New York

John Baldessari

Sonnabend Gallery

John Baldessari has trained generations of audiences to look behind the curtain of appearances and question how meaning is generated. He attends to the forgotten corners of images, to puns and juxtapositions that pry a cockeyed poetry from the banal, and in so doing, he has consistently upheld the basic tenets of Conceptualism: its concern with tautologies, linguistic conundrums, and the self-referentiality of image-making. His recent show presented work from almost thirty years ago, a series of paintings anchored to a rigorous theoretical framework that is, nevertheless, entirely explicated on the invitation card.

In keeping with the artist’s no-brainer honesty in titling, the series is called “The Commissioned Paintings.” In the text on the invite, we learn that when the artist was a kid, he would go with his father to country fairs where he often spent time looking at the work of local painters. When he decided to execute the series in 1969, he tracked down some of these artists (whose names he had written down) and gave them slides he had recently taken. In the slides, he had instructed an artist friend to “walk around and point at things/events that interested him in his visual field.” Baldessari says that the idea came from painter Al Held, “who is reported to have said ‘All conceptual art is just pointing at things.’” Baldessari goes on, “Each painter was asked to copy a slide of his or her choice and not try to make art out of it. Each was paid a fee. When completed, each painting was brought to a sign painter who affixed the artist’s name.”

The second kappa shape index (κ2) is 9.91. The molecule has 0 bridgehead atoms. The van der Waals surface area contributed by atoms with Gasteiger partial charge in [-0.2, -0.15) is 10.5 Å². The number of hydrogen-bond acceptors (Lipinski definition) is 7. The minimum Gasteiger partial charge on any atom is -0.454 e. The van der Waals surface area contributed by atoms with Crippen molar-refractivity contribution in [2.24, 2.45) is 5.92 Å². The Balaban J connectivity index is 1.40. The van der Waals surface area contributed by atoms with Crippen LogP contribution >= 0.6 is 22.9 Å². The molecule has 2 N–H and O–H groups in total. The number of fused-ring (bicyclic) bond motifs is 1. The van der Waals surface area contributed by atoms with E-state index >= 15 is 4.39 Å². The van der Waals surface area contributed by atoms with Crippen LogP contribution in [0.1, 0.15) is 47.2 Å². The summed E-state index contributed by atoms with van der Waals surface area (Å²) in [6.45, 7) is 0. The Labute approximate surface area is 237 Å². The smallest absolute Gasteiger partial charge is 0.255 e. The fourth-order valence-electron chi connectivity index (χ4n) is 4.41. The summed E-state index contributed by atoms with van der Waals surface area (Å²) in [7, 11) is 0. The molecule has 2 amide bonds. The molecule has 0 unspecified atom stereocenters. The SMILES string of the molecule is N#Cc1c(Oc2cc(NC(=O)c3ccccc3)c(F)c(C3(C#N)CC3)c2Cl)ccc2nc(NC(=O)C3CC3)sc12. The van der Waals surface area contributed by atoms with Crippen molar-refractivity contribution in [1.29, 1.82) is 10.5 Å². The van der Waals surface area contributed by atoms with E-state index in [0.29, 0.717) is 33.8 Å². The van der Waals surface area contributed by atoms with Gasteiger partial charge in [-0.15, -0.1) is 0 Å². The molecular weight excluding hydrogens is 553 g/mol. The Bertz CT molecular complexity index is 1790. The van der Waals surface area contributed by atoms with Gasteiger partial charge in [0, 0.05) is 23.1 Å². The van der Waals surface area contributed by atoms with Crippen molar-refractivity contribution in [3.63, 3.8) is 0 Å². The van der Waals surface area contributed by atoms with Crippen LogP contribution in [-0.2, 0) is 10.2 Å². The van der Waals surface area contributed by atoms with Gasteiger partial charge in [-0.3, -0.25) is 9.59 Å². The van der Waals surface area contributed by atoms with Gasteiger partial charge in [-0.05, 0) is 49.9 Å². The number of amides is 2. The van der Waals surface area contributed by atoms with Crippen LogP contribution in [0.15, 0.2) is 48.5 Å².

The recent exhibition comprised eleven of the fourteen works Baldessari made in this way. Each approximately five-by-four-foot canvas presents a minor still life—a banana in a bowl; paint marks on a table; an encrusted stove top—into which a hand reaches from the right side of the frame, pointing to a particular, though unremarkable, spot. The objects are rendered with workmanlike accuracy in comfortable, Norman Rockwell-like palettes. Each scene is isolated on the top half of a plain white ground, and in the blank space beneath is a caption in plain black capital letters—“a painting by Anita Storck”; “a painting by Pat Perdue”—that functions as the title for the respective work.

The series offers a beginner’s lesson in the nuts and bolts of Conceptualism. The ideation is broken down step by step: the sensibility that chooses and points, the photographer who frames, the painter who renders, the (second) painter who names, leading back to the artist who points not to random areas of interest in the everyday but to the strata of representation, both visual and linguistic, which shroud and shape that interest into what we call art. When the works were first shown in 1970, questions of connoisseurship, authorship, high and low, etc. may have prevailed. But what these paintings offer today is a reminder that blatant silliness can coexist with complex thinking—that the grace and totality of well-made objects are, sometimes, the best expressions of representation’s basic instability.

Frances Richard